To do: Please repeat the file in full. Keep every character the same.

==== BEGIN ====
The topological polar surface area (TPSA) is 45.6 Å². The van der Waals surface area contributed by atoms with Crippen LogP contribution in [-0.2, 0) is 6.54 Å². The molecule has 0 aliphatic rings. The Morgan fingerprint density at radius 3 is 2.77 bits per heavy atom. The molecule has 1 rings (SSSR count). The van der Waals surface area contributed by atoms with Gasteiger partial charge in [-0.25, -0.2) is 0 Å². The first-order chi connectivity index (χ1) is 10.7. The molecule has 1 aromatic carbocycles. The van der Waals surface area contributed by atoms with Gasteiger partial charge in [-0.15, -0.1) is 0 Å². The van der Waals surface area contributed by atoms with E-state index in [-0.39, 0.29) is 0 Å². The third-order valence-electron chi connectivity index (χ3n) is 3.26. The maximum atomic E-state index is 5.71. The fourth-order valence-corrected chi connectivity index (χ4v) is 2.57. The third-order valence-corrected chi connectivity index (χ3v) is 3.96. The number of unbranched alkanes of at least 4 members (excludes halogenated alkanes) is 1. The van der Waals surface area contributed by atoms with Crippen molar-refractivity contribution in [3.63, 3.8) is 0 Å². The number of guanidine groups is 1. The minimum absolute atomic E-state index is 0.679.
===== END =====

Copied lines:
The topological polar surface area (TPSA) is 45.6 Å². The van der Waals surface area contributed by atoms with Crippen LogP contribution in [-0.2, 0) is 6.54 Å². The molecule has 0 aliphatic rings. The Morgan fingerprint density at radius 3 is 2.77 bits per heavy atom. The molecule has 1 rings (SSSR count). The van der Waals surface area contributed by atoms with Gasteiger partial charge in [-0.25, -0.2) is 0 Å². The first-order chi connectivity index (χ1) is 10.7. The molecule has 1 aromatic carbocycles. The van der Waals surface area contributed by atoms with Gasteiger partial charge in [-0.15, -0.1) is 0 Å². The van der Waals surface area contributed by atoms with E-state index in [-0.39, 0.29) is 0 Å². The third-order valence-electron chi connectivity index (χ3n) is 3.26. The maximum atomic E-state index is 5.71. The fourth-order valence-corrected chi connectivity index (χ4v) is 2.57. The third-order valence-corrected chi connectivity index (χ3v) is 3.96. The number of unbranched alkanes of at least 4 members (excludes halogenated alkanes) is 1. The van der Waals surface area contributed by atoms with Crippen molar-refractivity contribution in [3.63, 3.8) is 0 Å². The number of guanidine groups is 1. The minimum absolute atomic E-state index is 0.679.